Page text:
linezolid, Zyvox

  • Pharmacy Author:
    Omudhome Ogbru, PharmD

    Dr. Ogbru received his Doctorate in Pharmacy from the University of the Pacific School of Pharmacy in 1995. He completed a Pharmacy Practice Residency at the University of Arizona/University Medical Center in 1996. He was a Professor of Pharmacy Practice and a Regional Clerkship Coordinator for the University of the Pacific School of Pharmacy from 1996-99.

  • Medical Editor: Jay W. Marks, MD
    Jay W. Marks, MD

    Jay W. Marks, MD

    Jay W. Marks, MD, is a board-certified internist and gastroenterologist. He graduated from Yale University School of Medicine and trained in internal medicine and gastroenterology at UCLA/Cedars-Sinai Medical Center in Los Angeles.


  • Tablets: 600 mg;
  • Powder for Oral Suspension: 100 mg/5 ml;
  • Injection Solution: 200, 400, and 600 mg


  • Linezoild is a monoamine oxidase inhibitor (MAOI). This means that linezolid blocks the breakdown of compounds that are normally broken down my monoamine oxidase enzymes. This increases the levels of these compounds in the body and can increase the risk of side effects. Linezolid should not be used by patients taking monoamine oxidase inhibitors (MAOI) or within two weeks of taking an MAOI.
  • Linezolid should not be combined with antidepressants such as paroxetine (Paxil), fluoxetine (Prozac), amitriptyline, nortriptyline, bupropion (Wellbutrin, Zyban); pain medications like methadone, tramadol (Ultram), and meperidine (Demerol); dextromethorphan, St. John's Wort, cyclobenzaprine, and mirtazapine (Remeron). Such combinations lead to high serotonin levels which may cause confusion, high blood pressure, tremor, hyperactivity, coma, and death.
  • Linezolid should not be combined with pseudoephedrine, phenylephrine, ephedrine, and phenylpropanolamine. The combination of linezolid and these drugs can cause an acute hypertensive episode.
  • Monoamine oxidase also breaks down tyramine, a chemical present in aged cheese, wines, and other aged foods. Since linezolid inhibits monoamine oxidase, it decreases the breakdown of tyramine from ingested food, thus increasing the level of tyramine in the body. Excessive tyramine can elevate blood pressure and cause a hypertensive crisis. Patients treated with MAOIs and lInezolid should adhere to recommended dietary modifications that reduce the intake of tyramine.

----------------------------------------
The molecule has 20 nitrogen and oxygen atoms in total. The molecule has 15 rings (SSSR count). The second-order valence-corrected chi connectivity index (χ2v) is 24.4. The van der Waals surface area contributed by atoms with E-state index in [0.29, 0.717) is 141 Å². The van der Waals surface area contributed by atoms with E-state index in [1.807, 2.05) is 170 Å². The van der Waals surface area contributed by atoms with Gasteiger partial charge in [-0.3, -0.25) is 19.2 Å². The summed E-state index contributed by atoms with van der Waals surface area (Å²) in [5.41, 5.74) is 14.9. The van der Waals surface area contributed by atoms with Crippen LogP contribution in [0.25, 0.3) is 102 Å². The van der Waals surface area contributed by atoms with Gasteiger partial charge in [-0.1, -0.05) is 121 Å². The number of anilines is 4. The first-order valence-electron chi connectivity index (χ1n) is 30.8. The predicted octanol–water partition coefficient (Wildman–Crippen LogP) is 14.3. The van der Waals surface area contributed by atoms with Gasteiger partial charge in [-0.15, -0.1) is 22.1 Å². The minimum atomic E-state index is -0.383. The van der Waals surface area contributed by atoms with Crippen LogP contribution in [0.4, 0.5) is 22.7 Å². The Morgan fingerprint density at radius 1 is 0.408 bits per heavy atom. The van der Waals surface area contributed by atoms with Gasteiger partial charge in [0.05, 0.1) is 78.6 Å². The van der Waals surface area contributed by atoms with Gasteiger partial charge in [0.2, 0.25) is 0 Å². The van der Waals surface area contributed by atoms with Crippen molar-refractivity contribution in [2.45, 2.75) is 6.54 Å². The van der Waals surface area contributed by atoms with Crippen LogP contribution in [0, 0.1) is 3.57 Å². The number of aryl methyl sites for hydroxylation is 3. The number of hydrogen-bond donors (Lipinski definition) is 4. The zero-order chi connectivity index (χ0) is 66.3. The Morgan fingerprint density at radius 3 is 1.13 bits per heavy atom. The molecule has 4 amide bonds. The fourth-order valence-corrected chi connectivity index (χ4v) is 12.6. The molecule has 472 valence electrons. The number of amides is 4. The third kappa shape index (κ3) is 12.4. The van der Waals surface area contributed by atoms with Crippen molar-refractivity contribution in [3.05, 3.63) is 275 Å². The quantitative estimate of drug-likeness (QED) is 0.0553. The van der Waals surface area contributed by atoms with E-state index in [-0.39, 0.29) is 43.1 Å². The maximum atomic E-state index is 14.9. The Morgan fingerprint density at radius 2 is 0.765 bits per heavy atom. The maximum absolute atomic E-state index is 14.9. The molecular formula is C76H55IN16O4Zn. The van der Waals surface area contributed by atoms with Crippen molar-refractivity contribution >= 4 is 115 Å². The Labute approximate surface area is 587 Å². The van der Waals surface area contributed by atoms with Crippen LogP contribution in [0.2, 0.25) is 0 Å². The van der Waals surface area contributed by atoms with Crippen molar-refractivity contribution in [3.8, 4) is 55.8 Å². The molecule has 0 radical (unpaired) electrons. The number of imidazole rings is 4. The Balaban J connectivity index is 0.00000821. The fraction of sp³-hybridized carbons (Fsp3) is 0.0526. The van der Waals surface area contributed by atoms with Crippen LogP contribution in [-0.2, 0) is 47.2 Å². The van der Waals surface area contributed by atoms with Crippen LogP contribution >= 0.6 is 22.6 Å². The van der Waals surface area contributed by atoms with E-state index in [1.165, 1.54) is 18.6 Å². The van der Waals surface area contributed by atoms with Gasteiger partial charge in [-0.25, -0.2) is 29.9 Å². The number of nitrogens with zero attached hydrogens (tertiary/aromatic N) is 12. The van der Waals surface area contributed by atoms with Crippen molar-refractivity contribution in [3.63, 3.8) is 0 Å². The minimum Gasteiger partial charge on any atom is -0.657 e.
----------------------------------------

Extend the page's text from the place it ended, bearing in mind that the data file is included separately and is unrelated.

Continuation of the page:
PREGNANCY AND BREASTFEEDING SAFETY:  Linezolid has not been adequately studied in pregnant women. It should be used during pregnancy only if the potential benefit justifies the potential risk to the fetus. It is not known whether linezolid is excreted in human milk.

STORAGE: Linezolid should be stored at room temperature 25 C (77 F). Infusion bags should be kept in its overwrap and prevented from freezing.


  • The recommended adult dose for treating pneumonia or complicated skin and skin structure infections is 600 mg orally or by intravenous infusion every 12 hours for 10 to 14 days.
  • Uncomplicated skin and skin structure infections are treated with 400 to 600 mg orally every 12 hours for 10 to 14 days.
  • The dose for vancomycin-resistant Enterococcus faecium infections is 600 mg orally or by intravenous infusion every 12 hours for 14 to 28 days.


  • Linezolid (Zyvox) is a synthetic antibiotic that is effective against bacteria such as Enterococcus faecium, Staphylococcus aureus, Streptococcus agalactiae, Streptococcus pneumoniae, Streptococcus pyogenes, and others.
  • It is effective against Staphylococcus aureus isolates that are resistant to other antibiotics.
  • Linezolid prevents bacteria from growing by interfering with their ability to make proteins. Because proteins are made differently in people and bacteria, linezolid does not interfere with production of proteins in humans.
  • The FDA approved linezolid in April, 2000.

Reference: FDA Prescribing Information

Medically Reviewed by a Doctor on 1/21/2016

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